1
$\begingroup$

I'd like to cite a paragraph from the book Hands On Machine Learning with Scikit Learn and TensorFlow by Aurelien Geron regarding evaluating on a final test set after hyperparameter tuning on the training set using k-fold cross validation:

"The performance will usually be slightly worse than what you measured using cross validation if you did a lot of hyperparameter tuning (because your system ends up fine-tuned to perform well on the validation data, and will likely not perform as well on unknown datasets). It is not the case in this example, but when this happens you must resist the temptation to tweak the hyperparameters to make the numbers look good on the test set; the improvements would be unlikely to generalize to new data."

-Chapter 2: End-to-End Machine Learning Project

I am confused because he said that when the test score is WORSE the cross validation score (on the training set), you should not tweak the hyperparameters to make the testing score better. But isn't that the purpose of having a final test set? What's the use of evaluating a final test set if you can't tweak your hyperparameters if the test score is worse?

$\endgroup$
3
$\begingroup$

In "The Elements of Statistical Learning" by Hastie et al the authors describe two tasks regarding model performance measurement:

Model selection: estimating the performance of different models in order to choose the best one.

Model assessment: having chosen a final model, estimating its prediction error (generalization error) on new data.

Validation with CV (or a seperate validation set) is used for model selection and a test set is usually used for model assessment. If you did not do model assessment seperately you would most likely overestimate the performance of your model on unseen data.

| improve this answer | |
$\endgroup$
  • $\begingroup$ To my understanding, I am not allowed to tweak my hyperparameters or input data AFTER evaluating on test set because it will be as if my model has seen the test data before which defeats the purpose of a test set. My final question is: What happens if my testing scores are considerably worse than my CV scores on train set? Do I just do nothing and leave it be? If YES, then the purpose of a test set is to estimate my generalization error, but NO MORE? I can't change my model again because the test set score is FINAL? $\endgroup$ – imavv Aug 15 at 11:43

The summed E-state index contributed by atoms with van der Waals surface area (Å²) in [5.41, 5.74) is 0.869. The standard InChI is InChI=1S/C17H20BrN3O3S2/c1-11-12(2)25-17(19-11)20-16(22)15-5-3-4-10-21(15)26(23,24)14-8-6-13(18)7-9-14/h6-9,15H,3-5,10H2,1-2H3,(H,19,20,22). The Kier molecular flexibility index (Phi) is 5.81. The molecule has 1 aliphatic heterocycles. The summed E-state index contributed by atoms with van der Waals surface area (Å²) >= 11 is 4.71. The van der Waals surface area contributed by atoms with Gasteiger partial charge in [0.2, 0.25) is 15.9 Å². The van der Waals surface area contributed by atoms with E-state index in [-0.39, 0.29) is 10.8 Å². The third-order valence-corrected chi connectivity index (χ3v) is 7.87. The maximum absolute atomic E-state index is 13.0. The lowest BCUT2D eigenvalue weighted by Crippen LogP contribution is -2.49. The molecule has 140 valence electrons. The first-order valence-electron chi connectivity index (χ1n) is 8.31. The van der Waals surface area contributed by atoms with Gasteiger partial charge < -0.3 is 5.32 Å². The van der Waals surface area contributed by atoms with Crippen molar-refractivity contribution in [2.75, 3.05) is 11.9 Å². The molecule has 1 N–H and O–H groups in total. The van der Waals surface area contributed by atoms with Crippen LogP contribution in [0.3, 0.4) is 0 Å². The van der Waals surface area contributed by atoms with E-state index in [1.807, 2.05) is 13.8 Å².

• 1
    $\begingroup$ @imavv With a test score considerably worse than your val scores I'd take a step back and revisit your whole pipeline, e.g. there could be a problem with your validation strategy (like overfitting to your cross-validation or the test data stemming from a very different distribution than your train data). However, from a theoretical perspective, any changes to your model based on the test set performance, is a form of data leakage. How much of an issue that is also depends on the context, e.g. a research paper vs. a competition are different cases. $\endgroup$ – Sammy Aug 15 at 12:08
  • $\begingroup$ Thank you. This cleared my doubts. $\endgroup$ – imavv Aug 16 at 1:44
  • $\begingroup$ @imavv glad it was helpful! If your question has been answered please accept the answer so it does not remain open in the system and keeps popping up. $\endgroup$ – Sammy Aug 16 at 10:26
1
$\begingroup$

So that we are on the same page, some prerequisites

Suppose we had only 2 splits train and test. Now when we will tune our hyperparameters using the test split, we are trying to increase the accuracy(or any other metric). Though our model is not trained on the test set, but we are making it perform well on the test set, in a way the model gets the information about our test set(it is like training on the test set). So now our model is kind of overfitting to the train and the test set. That is why we split our data into 3 parts .i.e. train-validation-test.

Now to answer your question:

I think the scenario the book author wants to mention is when, the validation set does not completely represent the entire distribution the model is being trained on, thus performing hyperparamter tuning kind of overfits the model on the validation set and thus giving poor performance on the test set. I think if the validation set completely represents the entire distribution(or the test set rather), test set accuracy will always increase if we perform hyper parameter tuning on the validation set.

| improve this answer | |
$\endgroup$

Your Answer

By clicking “Post Your Answer”, you agree to our terms of service, privacy policy and cookie policy

Not the answer you're looking for? Browse other questions tagged or ask your own question.